B-26 Marauder 320th Bomb Group


Remembrances of the B-Dash-Crash & My Experiences with the 320th
by John (Jack) S. Harpster, 442nd Bomb Squadron


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Close calls and buzz jobs


In Sardinia there was a factory that had two very large and very tall smokestacks right on factory grounds. We used to debate who was going to be the first one to fly a B-26 between these smokestacks. The ridiculous part of this stupidity was that in order to do so, the B-26 would have to be up in a turn and nearly vertical to be able to get between the stacks as you flew between them. It would seem that we had tired of the so far unsuccessful German efforts to kill us and were thinking of other ways and means to do so. Anyhow, not wanting to be the last, I made a low-level approach to just look at the stacks. As I got nearer I spotted a strong steel cable firmly fixed and permanently attached between them. My cross was already at work and all bets were off!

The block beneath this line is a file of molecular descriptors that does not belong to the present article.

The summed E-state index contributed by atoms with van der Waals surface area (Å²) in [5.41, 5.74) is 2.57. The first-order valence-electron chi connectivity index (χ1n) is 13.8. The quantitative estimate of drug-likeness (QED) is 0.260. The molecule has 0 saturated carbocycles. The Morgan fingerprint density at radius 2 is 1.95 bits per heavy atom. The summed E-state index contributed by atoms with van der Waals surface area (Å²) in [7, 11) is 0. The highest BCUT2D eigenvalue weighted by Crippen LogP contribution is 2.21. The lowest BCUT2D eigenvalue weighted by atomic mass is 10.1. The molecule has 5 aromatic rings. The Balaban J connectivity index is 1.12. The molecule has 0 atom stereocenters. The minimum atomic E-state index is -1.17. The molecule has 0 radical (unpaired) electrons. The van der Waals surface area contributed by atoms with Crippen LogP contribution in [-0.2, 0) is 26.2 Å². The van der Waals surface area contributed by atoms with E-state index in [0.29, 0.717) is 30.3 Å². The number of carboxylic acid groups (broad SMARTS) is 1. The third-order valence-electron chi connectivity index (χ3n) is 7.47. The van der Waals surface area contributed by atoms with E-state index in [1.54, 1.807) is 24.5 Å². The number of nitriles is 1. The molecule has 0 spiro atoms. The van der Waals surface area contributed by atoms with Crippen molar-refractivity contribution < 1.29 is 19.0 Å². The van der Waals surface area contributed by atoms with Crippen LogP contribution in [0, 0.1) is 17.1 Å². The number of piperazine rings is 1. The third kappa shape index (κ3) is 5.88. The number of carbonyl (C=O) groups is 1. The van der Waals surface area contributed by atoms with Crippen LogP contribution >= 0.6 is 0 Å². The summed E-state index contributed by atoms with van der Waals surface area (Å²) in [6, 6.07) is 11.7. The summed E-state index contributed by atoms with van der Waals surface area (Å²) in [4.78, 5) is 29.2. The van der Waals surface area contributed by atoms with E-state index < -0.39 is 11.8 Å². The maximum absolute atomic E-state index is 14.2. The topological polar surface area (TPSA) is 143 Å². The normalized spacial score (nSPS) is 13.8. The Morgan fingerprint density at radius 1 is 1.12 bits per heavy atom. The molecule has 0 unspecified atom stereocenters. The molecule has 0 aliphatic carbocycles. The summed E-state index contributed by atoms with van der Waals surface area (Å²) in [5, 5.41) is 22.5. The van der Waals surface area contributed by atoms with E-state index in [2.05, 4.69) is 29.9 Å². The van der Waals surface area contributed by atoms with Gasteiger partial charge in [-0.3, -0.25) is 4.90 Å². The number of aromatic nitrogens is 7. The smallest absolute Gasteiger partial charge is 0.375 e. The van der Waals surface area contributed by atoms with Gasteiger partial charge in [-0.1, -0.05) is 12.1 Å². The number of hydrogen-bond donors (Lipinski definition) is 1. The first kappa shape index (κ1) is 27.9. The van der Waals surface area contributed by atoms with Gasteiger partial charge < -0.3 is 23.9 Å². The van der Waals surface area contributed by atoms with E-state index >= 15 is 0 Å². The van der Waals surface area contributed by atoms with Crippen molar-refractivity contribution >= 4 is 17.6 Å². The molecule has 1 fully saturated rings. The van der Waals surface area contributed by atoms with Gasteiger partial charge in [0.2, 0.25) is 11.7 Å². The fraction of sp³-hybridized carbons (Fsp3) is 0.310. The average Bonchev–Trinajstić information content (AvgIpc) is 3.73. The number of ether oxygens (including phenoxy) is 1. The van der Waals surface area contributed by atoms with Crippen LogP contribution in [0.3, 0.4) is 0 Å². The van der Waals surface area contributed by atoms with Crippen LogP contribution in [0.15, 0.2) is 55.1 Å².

In those days buzzing, the unnecessary act of low low flying, was not the deplorable maneuver it came to be after the war. In fact, it was one means of communication used to get transportation back to the squadron area. After a test hop or solo mission of some kind, a low altitude high speed fly by over the squadron area was the proper signal for some one to come down to the flight line and give us a ride back. Many of the gas heater stove pipes that stuck up a tad too far in the air became fair game for this alerting process. In later post war days, buzzing of any kind was a serious offense and could well result in monetary loss, and/or much worse - like becoming seriously dead. This obviously was not the case in overseas wartime operations. (Continued)

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